Thousands of mainly female peaceful demonstrators clutching white flowers and balloons lined the streets of Minsk Thursday as part of a more decentralized protest. Across the country, women are forming so-called "solidarity chains" to demand an end to the violence and that those detained be released. White ribbons, bracelets and shirts have become symbols of the movement, a color that initially representing the peacefulness of protesters and later morphed to reflect the old Belarusian flag -- white with a red stripe -- which can be seen hanging from many windows in the city.
One chain of protesters in Minsk was almost two miles (3.2 kilometers) long. Cars passing by often honked to show their support.
During an interview with CNN on Wednesday, Maria Kolesnikova -- the last of the three women who became the faces of the country's opposition still in the country -- wore a white suit as she said she believed that the clashes over the disputed elections results signal the decline of Lukashenko's presidency.
The trio -- Kolesnikova, Svetlana Tikhanovskay and Veronika Tsepkalo -- joined forces to take on Lukashenko in the election after several opposition candidates were either barred from running or jailed. Lukashenko dismissed the trio as "poor girls" in his annual state of the union address last week, and said he would not "give the country away."
But the women appeared to enjoy significant support. Tikhanovskaya's campaign rallies saw significant turnouts even in small Belarusian towns not known for their protest activity. About 63,000 people attended the largest event in Minsk in July -- making it the biggest demonstration in the past decade.
The independent monitoring group "Honest People" said that according to its data, Tikhanovskay -- who was standing in for her jailed husband -- had won in at least 80 polling stations across Belarus in Sunday's vote, prompting many to demand a recount.
Tikhanovskay and Tsepkalo say they were forced out of Belarus after the election because of threats from the government. Tikhanovskaya's campaign told CNN on Sunday that nine people associated with the campaign had been arrested, and her decision to leave was made in part to free her peers.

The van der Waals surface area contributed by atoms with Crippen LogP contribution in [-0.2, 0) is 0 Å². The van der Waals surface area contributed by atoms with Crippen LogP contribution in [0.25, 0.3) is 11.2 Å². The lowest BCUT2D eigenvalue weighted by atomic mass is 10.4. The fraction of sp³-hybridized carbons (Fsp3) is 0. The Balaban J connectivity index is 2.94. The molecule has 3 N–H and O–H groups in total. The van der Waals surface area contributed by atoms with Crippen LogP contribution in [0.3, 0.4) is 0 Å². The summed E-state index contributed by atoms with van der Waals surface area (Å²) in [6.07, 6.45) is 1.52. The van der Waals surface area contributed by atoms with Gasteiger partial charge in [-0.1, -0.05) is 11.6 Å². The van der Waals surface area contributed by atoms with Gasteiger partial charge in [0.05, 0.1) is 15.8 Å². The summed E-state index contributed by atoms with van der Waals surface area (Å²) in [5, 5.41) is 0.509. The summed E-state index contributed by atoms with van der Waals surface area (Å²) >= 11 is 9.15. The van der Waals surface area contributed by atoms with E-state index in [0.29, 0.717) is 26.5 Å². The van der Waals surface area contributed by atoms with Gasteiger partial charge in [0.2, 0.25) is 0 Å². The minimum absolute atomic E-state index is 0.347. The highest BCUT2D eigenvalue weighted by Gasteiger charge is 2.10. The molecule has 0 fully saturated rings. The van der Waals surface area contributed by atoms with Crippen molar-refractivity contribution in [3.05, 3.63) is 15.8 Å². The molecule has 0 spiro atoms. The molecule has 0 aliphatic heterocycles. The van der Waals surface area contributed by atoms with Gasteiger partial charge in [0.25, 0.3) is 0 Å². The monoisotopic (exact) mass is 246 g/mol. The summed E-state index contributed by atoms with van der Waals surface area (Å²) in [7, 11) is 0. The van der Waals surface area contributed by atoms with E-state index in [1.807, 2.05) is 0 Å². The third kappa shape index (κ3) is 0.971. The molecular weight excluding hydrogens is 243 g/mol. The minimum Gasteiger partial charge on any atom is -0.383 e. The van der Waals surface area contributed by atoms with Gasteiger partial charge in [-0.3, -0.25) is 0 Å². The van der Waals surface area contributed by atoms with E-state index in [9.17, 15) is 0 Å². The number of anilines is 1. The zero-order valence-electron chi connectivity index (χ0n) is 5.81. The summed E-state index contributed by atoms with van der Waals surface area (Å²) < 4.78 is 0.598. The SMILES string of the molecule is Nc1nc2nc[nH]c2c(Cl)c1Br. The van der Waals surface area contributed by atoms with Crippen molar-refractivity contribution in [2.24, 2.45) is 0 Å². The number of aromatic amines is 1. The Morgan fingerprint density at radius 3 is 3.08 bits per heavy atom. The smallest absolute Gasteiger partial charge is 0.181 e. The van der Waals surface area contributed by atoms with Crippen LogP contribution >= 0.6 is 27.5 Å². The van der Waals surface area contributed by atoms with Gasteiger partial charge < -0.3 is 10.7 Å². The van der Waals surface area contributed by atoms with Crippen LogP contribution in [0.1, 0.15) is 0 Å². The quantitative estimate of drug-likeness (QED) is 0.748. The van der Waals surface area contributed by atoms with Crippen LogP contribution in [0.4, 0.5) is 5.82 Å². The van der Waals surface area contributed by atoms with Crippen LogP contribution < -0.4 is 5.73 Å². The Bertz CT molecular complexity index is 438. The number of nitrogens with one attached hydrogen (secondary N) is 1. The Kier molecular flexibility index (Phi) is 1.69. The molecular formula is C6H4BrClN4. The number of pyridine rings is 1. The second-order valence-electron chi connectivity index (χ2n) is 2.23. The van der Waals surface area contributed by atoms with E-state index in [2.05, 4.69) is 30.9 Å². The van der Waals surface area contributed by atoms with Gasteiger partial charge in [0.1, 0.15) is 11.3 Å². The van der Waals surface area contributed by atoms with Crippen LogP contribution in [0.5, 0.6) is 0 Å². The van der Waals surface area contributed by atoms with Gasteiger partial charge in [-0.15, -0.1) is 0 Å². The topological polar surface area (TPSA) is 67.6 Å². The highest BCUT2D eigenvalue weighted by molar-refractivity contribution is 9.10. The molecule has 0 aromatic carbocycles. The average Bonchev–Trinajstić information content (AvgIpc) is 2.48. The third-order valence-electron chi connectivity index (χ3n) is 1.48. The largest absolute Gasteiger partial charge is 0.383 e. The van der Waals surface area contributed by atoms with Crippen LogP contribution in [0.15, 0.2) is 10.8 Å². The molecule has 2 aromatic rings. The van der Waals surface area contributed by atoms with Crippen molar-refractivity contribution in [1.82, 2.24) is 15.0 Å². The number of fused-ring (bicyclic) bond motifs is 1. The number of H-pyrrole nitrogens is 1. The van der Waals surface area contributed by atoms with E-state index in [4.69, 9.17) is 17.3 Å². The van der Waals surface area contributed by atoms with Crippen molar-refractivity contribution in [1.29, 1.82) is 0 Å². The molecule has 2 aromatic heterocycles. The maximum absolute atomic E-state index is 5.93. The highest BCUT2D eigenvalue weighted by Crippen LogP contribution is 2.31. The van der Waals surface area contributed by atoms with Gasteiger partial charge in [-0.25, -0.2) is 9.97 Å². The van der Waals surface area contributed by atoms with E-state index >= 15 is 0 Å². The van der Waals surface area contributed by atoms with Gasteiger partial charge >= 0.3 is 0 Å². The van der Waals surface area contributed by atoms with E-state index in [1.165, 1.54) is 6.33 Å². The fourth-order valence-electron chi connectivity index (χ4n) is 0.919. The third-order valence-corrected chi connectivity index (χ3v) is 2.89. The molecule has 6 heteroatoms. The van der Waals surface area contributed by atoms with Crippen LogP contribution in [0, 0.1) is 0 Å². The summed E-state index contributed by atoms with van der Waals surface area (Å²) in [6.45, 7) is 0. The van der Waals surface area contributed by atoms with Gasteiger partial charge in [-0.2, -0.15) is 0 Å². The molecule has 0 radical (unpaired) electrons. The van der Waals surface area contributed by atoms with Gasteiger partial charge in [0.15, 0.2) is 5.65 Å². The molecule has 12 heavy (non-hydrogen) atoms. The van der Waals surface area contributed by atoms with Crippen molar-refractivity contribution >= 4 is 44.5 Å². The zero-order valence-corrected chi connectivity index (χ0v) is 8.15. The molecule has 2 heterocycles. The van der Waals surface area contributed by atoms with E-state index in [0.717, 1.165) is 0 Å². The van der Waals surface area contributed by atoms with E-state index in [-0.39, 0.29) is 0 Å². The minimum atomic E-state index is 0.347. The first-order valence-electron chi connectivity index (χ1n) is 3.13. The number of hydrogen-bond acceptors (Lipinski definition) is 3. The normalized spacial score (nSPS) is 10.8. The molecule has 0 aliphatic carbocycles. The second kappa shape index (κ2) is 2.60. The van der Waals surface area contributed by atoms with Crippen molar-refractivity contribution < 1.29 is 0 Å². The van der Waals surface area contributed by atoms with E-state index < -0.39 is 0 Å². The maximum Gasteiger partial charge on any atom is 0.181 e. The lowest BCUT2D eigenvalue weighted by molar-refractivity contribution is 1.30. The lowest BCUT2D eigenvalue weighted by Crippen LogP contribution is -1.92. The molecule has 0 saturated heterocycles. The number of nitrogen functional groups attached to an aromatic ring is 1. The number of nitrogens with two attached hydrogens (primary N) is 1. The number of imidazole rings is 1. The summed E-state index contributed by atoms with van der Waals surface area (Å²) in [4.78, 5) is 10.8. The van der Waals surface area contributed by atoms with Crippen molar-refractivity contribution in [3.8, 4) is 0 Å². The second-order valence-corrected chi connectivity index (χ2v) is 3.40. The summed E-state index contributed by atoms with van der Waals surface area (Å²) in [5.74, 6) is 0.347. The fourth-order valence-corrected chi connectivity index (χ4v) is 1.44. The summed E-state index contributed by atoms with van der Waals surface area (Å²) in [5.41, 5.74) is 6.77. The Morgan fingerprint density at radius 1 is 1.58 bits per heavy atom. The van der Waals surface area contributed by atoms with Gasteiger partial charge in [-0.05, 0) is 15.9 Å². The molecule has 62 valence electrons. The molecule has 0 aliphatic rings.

'I'm not a bloodthirsty person'
Lukashenko claimed earlier this week the protests were initiated by "foreign puppeteers" adding that the law enforcement will not back down and maintained he still enjoys widespread support.
However, the allegations of torture appear to have fueled public anger toward the government.
On Thursday, thousands gathered in Zhodzina, a town around 50 kilometers (31 miles) outside of Minsk, where one of the main detentions is located. Videos from the event showed people chant "Release!" and "Leave!" -- a chant evidently directed at Lukashenko.
Some of the country's military and police officers also appear to be turning against Lukashenko and showing support for the opposition. A video posted on Instagram by a man named Evgeny Novitski shows his brother -- a former special forces officer -- throwing his uniform into a trash can, saying he is not proud of his job anymore.
"Hi all! I gave an oath to my people, and looking at what's happening in Minsk right now, I can't be proud of where I've been serving, and so, I can no longer keep this uniform at home," the former officer says.
Another video posted by Belarusian TV station Nexta, shows a police officer named Ivan Kolos saying he refuses to follow "criminal orders." He urged his colleagues to not point guns at peaceful people and be with them instead. He said he would take orders from Tikhanovskaya, not from Lukashenko.
The growing outcry has some prompted Belarusian authorities apologize late Thursday, a reversal from their previous rhetoric promising a severe response to protesters.
"I want to take full responsibility and apologize in a humane way to these people ... I'm not a bloodthirsty person and I don't want any violence," Belarusian Interior Minister Yuri Karaev said in an interview with a state TV channel ONT.
Karaev also addressed the use of force against journalists by saying he is "against any violence against journalists, but this does not mean that you need to climb between the two sides, do not go into the thick of it!"
Lukashenko's longtime ally and speaker of the Belarus senate Natalya Kochanova also came out with a televised statement on the President's behalf urging Belarusians to "stop" and "cease self-destruction."
"Less than a week ago, presidential elections were held in the Republic of Belarus. The people made their choice. But everything that happened next is an unprecedented attempt to destroy what we have always been proud of -- our peaceful life," Kochanova said.
"We all don't need a fight, we don't need a war. Minsk has always been quiet and calm," Kochanova said. "The President heard the opinion of labor collectives and instructed to investigate all the facts of detentions that have occurred in recent days. Intensive work in underway today already more than a thousand people have been released under the obligation not to participate in unauthorized events."